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EB-3 Visa

The EB-3 visa, also known as the Third Preference Worker visa, enables U.S. employers to bridge gaps in their workforce…

The EB-3 visa, also known as the Third Preference Worker visa, enables U.S. employers to bridge gaps in their workforce by hiring foreign workers when there is a shortage of U.S. workers. In addition, it offers a pathway to permanent residency for both skilled and unskilled foreign workers seeking to live and work in the U.S. on a permanent basis. The EB-3 visa category is designed for “skilled workers,” “professionals,” and “other workers.”

Skilled workers

Skilled workers are foreign nationals whose job roles demand a minimum of 2 years of training or work experience. This category does not permit temporary or seasonal positions. Examples of skilled workers include graphic designers, journalists, reporters, some computer and technical workers, and stonemasons.


Professionals are workers who hold a U.S. bachelor’s degree or an equivalent foreign degree, and who belong to a recognized profession. The job role that the professional is filling must demand a bachelor’s degree as the minimum requirement for entry into that occupation. Some examples of workers who would fit into the EB-3 Professional category include lawyers, engineers, doctors, and teachers.

Other Workers

This is the third subcategory allocated to individuals who perform unskilled labor, which does not require more than two years of training or experience. Due to annual visa limit restrictions, the “other workers” category often faces extended wait times for visa availability compared to the “skilled workers” and “professionals” categories. Examples of foreign nationals who would be considered “Other Workers” include farm workers, nurse’s aides, nannies, and janitors.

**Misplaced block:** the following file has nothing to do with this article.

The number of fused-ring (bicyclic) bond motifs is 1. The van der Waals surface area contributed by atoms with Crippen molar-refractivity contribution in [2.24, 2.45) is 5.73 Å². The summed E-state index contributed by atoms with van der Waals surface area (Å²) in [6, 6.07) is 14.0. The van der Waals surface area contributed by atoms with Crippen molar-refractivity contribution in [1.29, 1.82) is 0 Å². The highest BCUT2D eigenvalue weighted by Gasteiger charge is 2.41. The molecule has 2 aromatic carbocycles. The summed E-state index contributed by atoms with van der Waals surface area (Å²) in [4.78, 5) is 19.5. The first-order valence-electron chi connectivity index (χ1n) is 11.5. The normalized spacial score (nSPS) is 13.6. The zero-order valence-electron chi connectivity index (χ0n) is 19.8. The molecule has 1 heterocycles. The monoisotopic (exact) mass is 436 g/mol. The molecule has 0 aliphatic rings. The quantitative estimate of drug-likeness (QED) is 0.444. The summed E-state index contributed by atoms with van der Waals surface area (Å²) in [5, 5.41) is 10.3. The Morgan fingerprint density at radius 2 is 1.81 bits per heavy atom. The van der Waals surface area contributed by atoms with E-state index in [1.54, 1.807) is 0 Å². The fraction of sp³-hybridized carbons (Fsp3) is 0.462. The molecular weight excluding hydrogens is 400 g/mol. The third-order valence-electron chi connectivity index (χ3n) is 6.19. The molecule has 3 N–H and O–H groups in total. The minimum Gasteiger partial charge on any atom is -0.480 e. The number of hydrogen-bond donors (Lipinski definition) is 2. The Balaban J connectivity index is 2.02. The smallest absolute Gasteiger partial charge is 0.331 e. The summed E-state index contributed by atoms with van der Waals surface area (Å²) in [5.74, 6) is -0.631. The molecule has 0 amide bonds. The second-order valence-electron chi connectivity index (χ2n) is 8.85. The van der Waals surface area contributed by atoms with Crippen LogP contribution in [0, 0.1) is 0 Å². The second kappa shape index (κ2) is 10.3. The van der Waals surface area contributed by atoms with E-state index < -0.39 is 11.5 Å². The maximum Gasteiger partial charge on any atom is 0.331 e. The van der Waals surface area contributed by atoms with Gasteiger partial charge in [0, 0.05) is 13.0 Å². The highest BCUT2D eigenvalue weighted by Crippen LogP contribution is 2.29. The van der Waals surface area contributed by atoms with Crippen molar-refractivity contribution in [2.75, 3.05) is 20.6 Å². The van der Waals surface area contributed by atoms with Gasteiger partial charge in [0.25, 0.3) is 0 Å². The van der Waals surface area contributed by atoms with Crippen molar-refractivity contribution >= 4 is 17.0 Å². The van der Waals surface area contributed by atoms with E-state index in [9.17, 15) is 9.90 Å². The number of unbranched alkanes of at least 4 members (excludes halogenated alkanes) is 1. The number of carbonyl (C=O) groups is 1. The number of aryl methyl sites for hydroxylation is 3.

Requirements for an EB-3 Visa

One of the most important requirements across all EB-3 visa subcategories is that the applicant must have a full-time job offer from an employer in the U.S. in order to apply for the visa. The employer must be willing to sponsoring the foreign worker for a green card by filing a Form I-140, which is the Immigrant Petition for Alien Worker. This form serves as an official petition for the foreign worker to live and work in the U.S. on a permanent basis.

In addition, the employer must first obtain a labor certification from the U.S. Department of Labor (DOL). This certification is a vital part of the process as it affirms that there are insufficient U.S. workers who are available, willing, and suitably qualified to fill the position at hand. The certification also validates that the employment of foreign workers will not negatively impact the wages and working conditions of U.S. workers employed in similar roles.

Once the labor certification and Form I-140 are approved, and once a visa number becomes available, the foreign worker can proceed to apply for a green card. The availability of the visa number is determined by the worker’s priority date, which refers to the date when the labor certification application was accepted for processing by the DOL.

Navigating the process of securing an EB-3 visa can be intricate and time-consuming, requiring careful planning, thorough preparation, and a great deal of patience. This process ensures that both the needs of U.S. employers and the rights and opportunities of foreign workers are adequately safeguarded. At FL-ILC, we can provide expert guidance to employers by helping them to determine whether their proposed employee meets the requirements for an EB-3 visa, and leading them through each step of the process.

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